In simpler terms, there is less stability in the front of the hip thus the body must rely on other structures such as muscular tension (even though it’s not directly stated) or cartilage/ligamentous/capsular support. As we mentioned before, the iliopsoas, due to its close proximity to the front of the hip joint, provides stability to this area.

Here’s what we typically see happen:

Person thinks they are in an anterior pelvic tilt so they decide to stretch their hip flexors. Unknowingly their hip flexor (iliopsoas) is already long, their hip is in extension, and they start cranking away at the front of their hip. Surprisingly they feel relief for a bit, however the stiffness/pain returns. So they repeat the process thinking more is better.

What is actually happening:

The body, which is regulated by the nervous system, prefers stability. If we are constantly fighting this stability by cranking on the front of our hip, things start to get pissed off. To prevent instability the nervous system creates stability. One way the nervous system does this is by creating stiffness in the muscles that surround a joint, i.e., the iliopsoas. Remember the TFL and rectus femoris have no direct control over the femur.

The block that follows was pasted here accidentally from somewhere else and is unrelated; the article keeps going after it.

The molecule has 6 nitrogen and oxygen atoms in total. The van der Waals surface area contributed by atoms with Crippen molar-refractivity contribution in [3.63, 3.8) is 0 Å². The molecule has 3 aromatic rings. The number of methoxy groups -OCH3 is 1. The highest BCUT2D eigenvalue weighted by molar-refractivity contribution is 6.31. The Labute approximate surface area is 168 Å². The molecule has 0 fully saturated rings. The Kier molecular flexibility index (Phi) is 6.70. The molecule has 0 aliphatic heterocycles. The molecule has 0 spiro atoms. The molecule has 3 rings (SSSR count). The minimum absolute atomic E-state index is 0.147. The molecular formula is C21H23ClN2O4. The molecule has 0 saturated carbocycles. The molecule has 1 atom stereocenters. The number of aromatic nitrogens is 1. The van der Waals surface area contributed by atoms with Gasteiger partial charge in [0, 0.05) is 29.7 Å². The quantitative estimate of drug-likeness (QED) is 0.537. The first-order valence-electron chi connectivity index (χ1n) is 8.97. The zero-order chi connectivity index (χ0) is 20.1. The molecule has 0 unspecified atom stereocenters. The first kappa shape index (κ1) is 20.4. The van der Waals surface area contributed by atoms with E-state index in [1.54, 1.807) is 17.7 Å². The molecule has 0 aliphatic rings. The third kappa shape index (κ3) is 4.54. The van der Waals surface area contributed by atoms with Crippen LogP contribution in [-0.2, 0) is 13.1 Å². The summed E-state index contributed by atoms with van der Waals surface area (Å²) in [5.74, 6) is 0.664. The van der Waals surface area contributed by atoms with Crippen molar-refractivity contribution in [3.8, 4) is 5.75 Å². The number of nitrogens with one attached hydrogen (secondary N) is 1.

The pattern looks more like this:

Hip flexor to stretch the hip flexors > anterior hip irritation created by unnecessary stretching into hip extension > the nervous system creates stiffness to protect the joint > the hip starts to feel "tight" again > the person stretches to reduce protective stiffness > hip gets more irritated > protective stiffness returns > cycle repeats. How do we break the cycle, you got it, load the iliopsoas.

Sometimes it is as simple as strengthen what is long/weak and stretch what is short/stiff. The hard part is getting it right.

References 1. Groh MM, Herrera J. A comprehensive review of hip labral tears. Current Reviews in Musculoskeletal Medicine. 2009;2(2):105-117. doi:10.1007/s12178-009-9052-9.